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Hillwood appoints curator of 19th-century art; Re-dates Faberge imperial Easter egg
With an academic background in French 19th-century art in the Russian court, Zeisler brings significant professional and academic experience to this important and unique area of focus at Hillwood. He began his new position last month.
WASHINGTON, DC.- Hillwood Estate, Museum and Gardens has appointed Wilfried Zeisler to associate curator of 19th-century art. With an academic background in French 19th-century art in the Russian court, Zeisler brings significant professional and academic experience to this important and unique area of focus at Hillwood. He began his new position last month.

Zeisler had previously been a curatorial fellow at Hillwood in 2013, during which time he conducted research into the intersection of French 19th-century decorative art with Russian imperial art and its patrons. Since returning to Hillwood for this new position last month, Zeisler has already applied his findings to two new projects: the re-dating of Hillwood’s Fabergé Twelve Monogram Egg and the acquisition of a rare Franco-Russian tablecloth.

“Representing the largest collection of Russian imperial art outside Russia, Hillwood is also known for the distinct blend of Russian and French decorative arts of the 18th and 19th centuries that founder Marjorie Merriweather Post cultivated and brought together with perfection here,” explained executive director, Kate Markert. “The unique background that Wilfried brings to us will open up a new window onto these interconnected areas of Hillwood’s collection.”

Zeisler received his doctoral degree in art history from Sorbonne University, Paris, with a dissertation on “The Purchases of French objets d’art by the Russian Court, 1881-1917,” offering a dual perspective on French and Russian decorative arts in the context of political, commercial and artistic interactions of the time. He has also been a research lecturer at the École du Louvre on the subjects of French decorative arts from the Middle Age to Art Nouveau, French 19th-century art, French jewelry, 18th to 19th-century Russian art, Fabergé, and the history of Russian palaces from 1825 to 1925.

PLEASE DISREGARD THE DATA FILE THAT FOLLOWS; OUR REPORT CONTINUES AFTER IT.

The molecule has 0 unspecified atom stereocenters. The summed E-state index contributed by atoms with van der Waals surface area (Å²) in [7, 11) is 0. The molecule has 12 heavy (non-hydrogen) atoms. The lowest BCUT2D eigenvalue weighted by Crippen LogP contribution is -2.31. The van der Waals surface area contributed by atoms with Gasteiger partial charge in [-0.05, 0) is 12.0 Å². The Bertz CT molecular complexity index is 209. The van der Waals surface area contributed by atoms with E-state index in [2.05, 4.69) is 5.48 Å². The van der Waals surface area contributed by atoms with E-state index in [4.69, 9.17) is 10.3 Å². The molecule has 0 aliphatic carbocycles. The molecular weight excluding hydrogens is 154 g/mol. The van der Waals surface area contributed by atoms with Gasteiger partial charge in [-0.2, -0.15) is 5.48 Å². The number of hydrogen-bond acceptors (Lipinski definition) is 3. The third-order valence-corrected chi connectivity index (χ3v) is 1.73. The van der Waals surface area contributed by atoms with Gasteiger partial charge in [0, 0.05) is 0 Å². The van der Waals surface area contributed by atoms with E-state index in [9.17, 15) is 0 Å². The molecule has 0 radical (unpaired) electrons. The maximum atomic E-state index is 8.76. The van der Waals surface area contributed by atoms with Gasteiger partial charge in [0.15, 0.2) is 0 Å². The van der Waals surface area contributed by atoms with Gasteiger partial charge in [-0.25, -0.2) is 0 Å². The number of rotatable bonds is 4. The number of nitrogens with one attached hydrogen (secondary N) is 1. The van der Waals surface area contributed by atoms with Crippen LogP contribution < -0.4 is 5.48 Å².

Re-Dating the Twelve Monogram Egg
The news last month, just as Zeisler began at Hillwood, that one of the last missing Fabergé imperial Easter Eggs was re-discovered, prompted him and colleague Dr. Scott Ruby, Hillwood’s associate curator of Russian and Easter European art, to explore further the notion that Hillwood’s Twelve Monogram Egg, long believed to have been made in 1895, was actually one of the two eggs fabricated in 1896, as some scholars had put forth. The re-discovered egg, purchased several years ago by an anonymous scrap metal dealer in the mid-West for its intrinsic gold value, is believed to be the third of the finely-crafted Easter eggs made by Carl Fabergé’s jewelry workshop for the Russian royal family from 1885 to 1917. Alexander III began the tradition when he gave his wife, Empress Maria Feodorovna the Hen Egg for Easter in 1885. Nicholas continued the tradition until he was overthrown in 1917. Known as the Third Egg, this egg fits the description found in the invoice for the 1887 egg: “Egg with clock decorated with rose-cut diamonds and sapphires.” This date had been previously associated with the Blue Serpent Clock Egg (Monaco), which in actuality did not fit that description, primarily for its lack of sapphires and also because neither the price nor design correspond to such early egg fabrication, as noted by Fabergé scholars Marina Lopato and Geza van Habsburg. Rather, the Blue Serpent Egg does fit the description of an 1895 egg: “Blue enamel egg, Louis XVI style…,”which was associated with Hillwood’s Twelve Monogram Egg.